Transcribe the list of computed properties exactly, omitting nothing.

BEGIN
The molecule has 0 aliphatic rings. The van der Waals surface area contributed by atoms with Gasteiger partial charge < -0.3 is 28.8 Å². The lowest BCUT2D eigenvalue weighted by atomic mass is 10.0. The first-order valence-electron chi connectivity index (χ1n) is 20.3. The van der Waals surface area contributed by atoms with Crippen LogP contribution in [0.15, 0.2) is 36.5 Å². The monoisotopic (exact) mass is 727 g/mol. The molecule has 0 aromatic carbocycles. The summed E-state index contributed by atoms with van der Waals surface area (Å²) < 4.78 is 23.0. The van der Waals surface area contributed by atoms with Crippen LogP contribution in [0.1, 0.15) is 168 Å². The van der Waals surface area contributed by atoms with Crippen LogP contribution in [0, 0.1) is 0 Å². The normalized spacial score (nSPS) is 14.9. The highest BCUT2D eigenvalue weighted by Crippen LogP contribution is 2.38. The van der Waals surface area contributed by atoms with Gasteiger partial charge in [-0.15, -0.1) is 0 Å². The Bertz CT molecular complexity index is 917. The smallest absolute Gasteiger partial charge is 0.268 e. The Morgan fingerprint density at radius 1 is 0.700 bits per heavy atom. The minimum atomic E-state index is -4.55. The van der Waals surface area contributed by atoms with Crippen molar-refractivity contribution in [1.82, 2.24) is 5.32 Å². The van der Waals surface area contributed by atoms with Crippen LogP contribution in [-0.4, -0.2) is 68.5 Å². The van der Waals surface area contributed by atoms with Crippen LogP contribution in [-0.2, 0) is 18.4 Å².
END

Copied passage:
The molecule has 0 aliphatic rings. The van der Waals surface area contributed by atoms with Gasteiger partial charge < -0.3 is 28.8 Å². The lowest BCUT2D eigenvalue weighted by atomic mass is 10.0. The first-order valence-electron chi connectivity index (χ1n) is 20.3. The van der Waals surface area contributed by atoms with Crippen LogP contribution in [0.15, 0.2) is 36.5 Å². The monoisotopic (exact) mass is 727 g/mol. The molecule has 0 aromatic carbocycles. The summed E-state index contributed by atoms with van der Waals surface area (Å²) < 4.78 is 23.0. The van der Waals surface area contributed by atoms with Crippen LogP contribution in [0.1, 0.15) is 168 Å². The van der Waals surface area contributed by atoms with Crippen LogP contribution in [0, 0.1) is 0 Å². The normalized spacial score (nSPS) is 14.9. The highest BCUT2D eigenvalue weighted by Crippen LogP contribution is 2.38. The van der Waals surface area contributed by atoms with Gasteiger partial charge in [-0.15, -0.1) is 0 Å². The Bertz CT molecular complexity index is 917. The smallest absolute Gasteiger partial charge is 0.268 e. The Morgan fingerprint density at radius 1 is 0.700 bits per heavy atom. The minimum atomic E-state index is -4.55. The van der Waals surface area contributed by atoms with Crippen molar-refractivity contribution in [1.82, 2.24) is 5.32 Å². The van der Waals surface area contributed by atoms with Crippen LogP contribution in [-0.4, -0.2) is 68.5 Å². The van der Waals surface area contributed by atoms with Crippen LogP contribution in [-0.2, 0) is 18.4 Å².